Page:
Tool ComparisonThis file presents a comparison of the advantages and disadvantages of axes, hatchets and saws when taking them into the outdoors and applications that you can use them for.
Beautiful David, thanks for sharing. That’s very cool indeed……or should I say HOT.
Good point – I know FRED as that is what I was taught. What do you think is the most applicable term taught to the kids nowadays. We should stick with what the kids are familiar with.
I can easily drum up a similar page with the PRICE acronym and have both FRED and PRICE so the presenter has options depending on the audience.
In the ski patrol, rather than using the acronym ‘FRED’ (as you do in the 10 commandments for the knife permit), we typically use "PRICE"… Standing for
"P" – Prevention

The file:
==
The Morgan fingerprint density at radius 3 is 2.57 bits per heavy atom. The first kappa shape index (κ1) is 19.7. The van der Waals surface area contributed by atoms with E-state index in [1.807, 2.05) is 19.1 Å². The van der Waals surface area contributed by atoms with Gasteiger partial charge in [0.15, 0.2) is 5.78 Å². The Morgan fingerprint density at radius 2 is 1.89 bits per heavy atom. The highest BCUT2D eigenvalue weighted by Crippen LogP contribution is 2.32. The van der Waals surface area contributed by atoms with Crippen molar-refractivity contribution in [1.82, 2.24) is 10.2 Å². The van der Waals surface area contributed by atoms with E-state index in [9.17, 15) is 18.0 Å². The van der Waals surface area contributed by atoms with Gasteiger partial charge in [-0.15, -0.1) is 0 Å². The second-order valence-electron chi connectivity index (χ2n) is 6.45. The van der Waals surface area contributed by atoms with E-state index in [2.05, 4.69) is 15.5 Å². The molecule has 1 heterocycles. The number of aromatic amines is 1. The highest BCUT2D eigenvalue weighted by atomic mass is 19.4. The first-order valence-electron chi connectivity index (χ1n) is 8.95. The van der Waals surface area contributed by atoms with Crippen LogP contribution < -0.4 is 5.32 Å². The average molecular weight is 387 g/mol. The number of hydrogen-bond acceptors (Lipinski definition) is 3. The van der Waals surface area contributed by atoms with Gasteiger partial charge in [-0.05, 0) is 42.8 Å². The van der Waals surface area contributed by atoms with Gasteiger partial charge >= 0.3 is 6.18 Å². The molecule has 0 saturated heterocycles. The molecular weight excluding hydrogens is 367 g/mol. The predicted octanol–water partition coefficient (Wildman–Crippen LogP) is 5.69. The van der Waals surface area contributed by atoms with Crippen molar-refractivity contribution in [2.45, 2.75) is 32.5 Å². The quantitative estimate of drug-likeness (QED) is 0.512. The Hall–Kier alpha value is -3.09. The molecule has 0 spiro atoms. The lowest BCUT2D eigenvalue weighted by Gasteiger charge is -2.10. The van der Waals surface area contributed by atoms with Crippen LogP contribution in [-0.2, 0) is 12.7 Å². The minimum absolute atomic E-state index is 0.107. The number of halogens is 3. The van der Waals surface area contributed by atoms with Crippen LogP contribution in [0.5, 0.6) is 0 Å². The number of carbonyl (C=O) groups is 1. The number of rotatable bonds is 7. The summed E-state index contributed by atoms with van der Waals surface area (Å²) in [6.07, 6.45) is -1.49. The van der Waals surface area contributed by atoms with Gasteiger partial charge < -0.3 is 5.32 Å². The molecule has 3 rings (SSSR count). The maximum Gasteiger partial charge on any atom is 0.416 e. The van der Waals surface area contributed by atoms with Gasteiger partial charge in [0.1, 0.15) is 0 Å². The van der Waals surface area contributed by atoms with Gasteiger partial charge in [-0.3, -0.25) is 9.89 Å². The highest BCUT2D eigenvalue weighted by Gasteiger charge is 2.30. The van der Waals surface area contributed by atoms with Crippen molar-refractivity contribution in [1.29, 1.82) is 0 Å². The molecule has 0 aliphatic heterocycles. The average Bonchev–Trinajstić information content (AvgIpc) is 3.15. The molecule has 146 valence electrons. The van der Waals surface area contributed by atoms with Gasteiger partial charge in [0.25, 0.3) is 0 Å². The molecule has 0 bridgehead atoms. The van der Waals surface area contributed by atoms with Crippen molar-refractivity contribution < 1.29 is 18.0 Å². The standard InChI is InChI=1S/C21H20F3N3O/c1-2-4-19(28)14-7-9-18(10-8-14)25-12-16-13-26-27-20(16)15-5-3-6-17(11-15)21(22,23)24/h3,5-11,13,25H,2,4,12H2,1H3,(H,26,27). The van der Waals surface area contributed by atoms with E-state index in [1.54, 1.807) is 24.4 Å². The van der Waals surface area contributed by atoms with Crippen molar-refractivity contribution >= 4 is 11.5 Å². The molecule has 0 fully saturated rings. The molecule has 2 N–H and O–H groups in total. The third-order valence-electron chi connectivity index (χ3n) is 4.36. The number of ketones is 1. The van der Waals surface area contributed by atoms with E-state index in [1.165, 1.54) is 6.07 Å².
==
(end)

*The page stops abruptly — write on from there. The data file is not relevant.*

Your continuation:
"R" – Rest
"I" – Ice
"C" – Compression
"E" – Elevation
Of course prevention is the most important aspect of this; unfortunately in most first aid situations, the injured person as already blown the "P" and you’re down to "RICE". Compression is then your best bet to stem the flow and to prevent the onset of shock (and to reduce the risk of infection).
This is some great information that can be used again and again for both Cubs and Scouts. Thanks a million for posting it. I’m sure others will benefit from it as well.
1ye23l3h]Each year our youth participate on this day to help raise funds for the Stittsville Food Bank. This year was no exception. The Stittsville Scouts handed out apples for voluntary donations as a means to provide support the local food bank. 1ye23l3h]
Our Beaver Colonies worked areas such as the IDA, Mahogany Spa, Giant Tiger, and Browns, while our Cub Packs worked McDonalds, GRC, Stittsville Arena, and the Legion Hall.
We’d like to thank the community for all their generous donations during this time. The Food Bank will definately benefit from all the funds raised during this event, which will make our community an even better one.